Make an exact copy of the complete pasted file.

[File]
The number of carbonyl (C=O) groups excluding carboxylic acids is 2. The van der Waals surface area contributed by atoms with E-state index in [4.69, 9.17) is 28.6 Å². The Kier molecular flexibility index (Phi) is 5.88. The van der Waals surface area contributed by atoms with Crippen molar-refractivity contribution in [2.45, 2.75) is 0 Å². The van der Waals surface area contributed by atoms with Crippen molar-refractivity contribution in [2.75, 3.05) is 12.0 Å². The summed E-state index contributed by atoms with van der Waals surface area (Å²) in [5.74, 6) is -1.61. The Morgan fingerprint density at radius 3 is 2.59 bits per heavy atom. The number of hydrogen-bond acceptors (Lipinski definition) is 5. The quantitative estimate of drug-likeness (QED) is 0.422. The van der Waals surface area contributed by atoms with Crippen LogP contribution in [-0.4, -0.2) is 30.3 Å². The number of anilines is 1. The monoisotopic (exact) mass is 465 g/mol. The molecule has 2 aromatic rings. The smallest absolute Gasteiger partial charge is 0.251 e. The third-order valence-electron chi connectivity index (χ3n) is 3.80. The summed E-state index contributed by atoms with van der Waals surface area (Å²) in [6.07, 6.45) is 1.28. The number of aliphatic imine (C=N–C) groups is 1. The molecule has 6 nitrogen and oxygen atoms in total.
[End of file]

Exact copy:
The number of carbonyl (C=O) groups excluding carboxylic acids is 2. The van der Waals surface area contributed by atoms with E-state index in [4.69, 9.17) is 28.6 Å². The Kier molecular flexibility index (Phi) is 5.88. The van der Waals surface area contributed by atoms with Crippen molar-refractivity contribution in [2.45, 2.75) is 0 Å². The van der Waals surface area contributed by atoms with Crippen molar-refractivity contribution in [2.75, 3.05) is 12.0 Å². The summed E-state index contributed by atoms with van der Waals surface area (Å²) in [5.74, 6) is -1.61. The Morgan fingerprint density at radius 3 is 2.59 bits per heavy atom. The number of hydrogen-bond acceptors (Lipinski definition) is 5. The quantitative estimate of drug-likeness (QED) is 0.422. The van der Waals surface area contributed by atoms with Crippen LogP contribution in [-0.4, -0.2) is 30.3 Å². The number of anilines is 1. The monoisotopic (exact) mass is 465 g/mol. The molecule has 2 aromatic rings. The smallest absolute Gasteiger partial charge is 0.251 e. The third-order valence-electron chi connectivity index (χ3n) is 3.80. The summed E-state index contributed by atoms with van der Waals surface area (Å²) in [6.07, 6.45) is 1.28. The number of aliphatic imine (C=N–C) groups is 1. The molecule has 6 nitrogen and oxygen atoms in total.